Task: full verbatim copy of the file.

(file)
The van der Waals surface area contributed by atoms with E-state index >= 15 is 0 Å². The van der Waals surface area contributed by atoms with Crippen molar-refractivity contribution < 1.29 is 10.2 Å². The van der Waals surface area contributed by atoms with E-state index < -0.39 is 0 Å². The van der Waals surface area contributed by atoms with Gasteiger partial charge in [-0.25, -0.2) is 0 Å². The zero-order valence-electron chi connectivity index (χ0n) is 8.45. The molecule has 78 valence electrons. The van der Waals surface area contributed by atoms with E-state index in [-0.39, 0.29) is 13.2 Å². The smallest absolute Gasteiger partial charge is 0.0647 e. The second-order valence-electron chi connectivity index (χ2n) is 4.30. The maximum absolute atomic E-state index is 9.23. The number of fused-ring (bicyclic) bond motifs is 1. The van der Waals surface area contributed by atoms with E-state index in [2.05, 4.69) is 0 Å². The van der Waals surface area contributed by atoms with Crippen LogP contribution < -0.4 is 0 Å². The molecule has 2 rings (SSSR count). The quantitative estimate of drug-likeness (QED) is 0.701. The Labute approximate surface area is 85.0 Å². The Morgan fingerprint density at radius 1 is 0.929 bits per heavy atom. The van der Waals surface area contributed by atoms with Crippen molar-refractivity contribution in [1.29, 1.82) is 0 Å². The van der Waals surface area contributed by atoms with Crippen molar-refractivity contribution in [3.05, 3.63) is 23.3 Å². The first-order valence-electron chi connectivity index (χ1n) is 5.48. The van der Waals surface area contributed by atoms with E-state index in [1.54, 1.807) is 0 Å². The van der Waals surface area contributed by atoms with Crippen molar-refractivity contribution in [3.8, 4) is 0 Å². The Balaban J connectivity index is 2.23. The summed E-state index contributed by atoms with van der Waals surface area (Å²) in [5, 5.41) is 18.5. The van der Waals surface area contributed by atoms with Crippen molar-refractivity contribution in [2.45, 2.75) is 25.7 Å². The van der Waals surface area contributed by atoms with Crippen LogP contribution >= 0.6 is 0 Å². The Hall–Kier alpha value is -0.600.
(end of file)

The van der Waals surface area contributed by atoms with E-state index >= 15 is 0 Å². The van der Waals surface area contributed by atoms with Crippen molar-refractivity contribution < 1.29 is 10.2 Å². The van der Waals surface area contributed by atoms with E-state index < -0.39 is 0 Å². The van der Waals surface area contributed by atoms with Gasteiger partial charge in [-0.25, -0.2) is 0 Å². The zero-order valence-electron chi connectivity index (χ0n) is 8.45. The molecule has 78 valence electrons. The van der Waals surface area contributed by atoms with E-state index in [-0.39, 0.29) is 13.2 Å². The smallest absolute Gasteiger partial charge is 0.0647 e. The second-order valence-electron chi connectivity index (χ2n) is 4.30. The maximum absolute atomic E-state index is 9.23. The number of fused-ring (bicyclic) bond motifs is 1. The van der Waals surface area contributed by atoms with E-state index in [2.05, 4.69) is 0 Å². The van der Waals surface area contributed by atoms with Crippen LogP contribution < -0.4 is 0 Å². The molecule has 2 rings (SSSR count). The quantitative estimate of drug-likeness (QED) is 0.701. The Labute approximate surface area is 85.0 Å². The Morgan fingerprint density at radius 1 is 0.929 bits per heavy atom. The van der Waals surface area contributed by atoms with Crippen molar-refractivity contribution in [1.29, 1.82) is 0 Å². The van der Waals surface area contributed by atoms with Crippen molar-refractivity contribution in [3.05, 3.63) is 23.3 Å². The first-order valence-electron chi connectivity index (χ1n) is 5.48. The van der Waals surface area contributed by atoms with E-state index in [1.54, 1.807) is 0 Å². The van der Waals surface area contributed by atoms with Crippen molar-refractivity contribution in [3.8, 4) is 0 Å². The Balaban J connectivity index is 2.23. The summed E-state index contributed by atoms with van der Waals surface area (Å²) in [5, 5.41) is 18.5. The van der Waals surface area contributed by atoms with Crippen molar-refractivity contribution in [2.45, 2.75) is 25.7 Å². The van der Waals surface area contributed by atoms with Crippen LogP contribution >= 0.6 is 0 Å². The Hall–Kier alpha value is -0.600.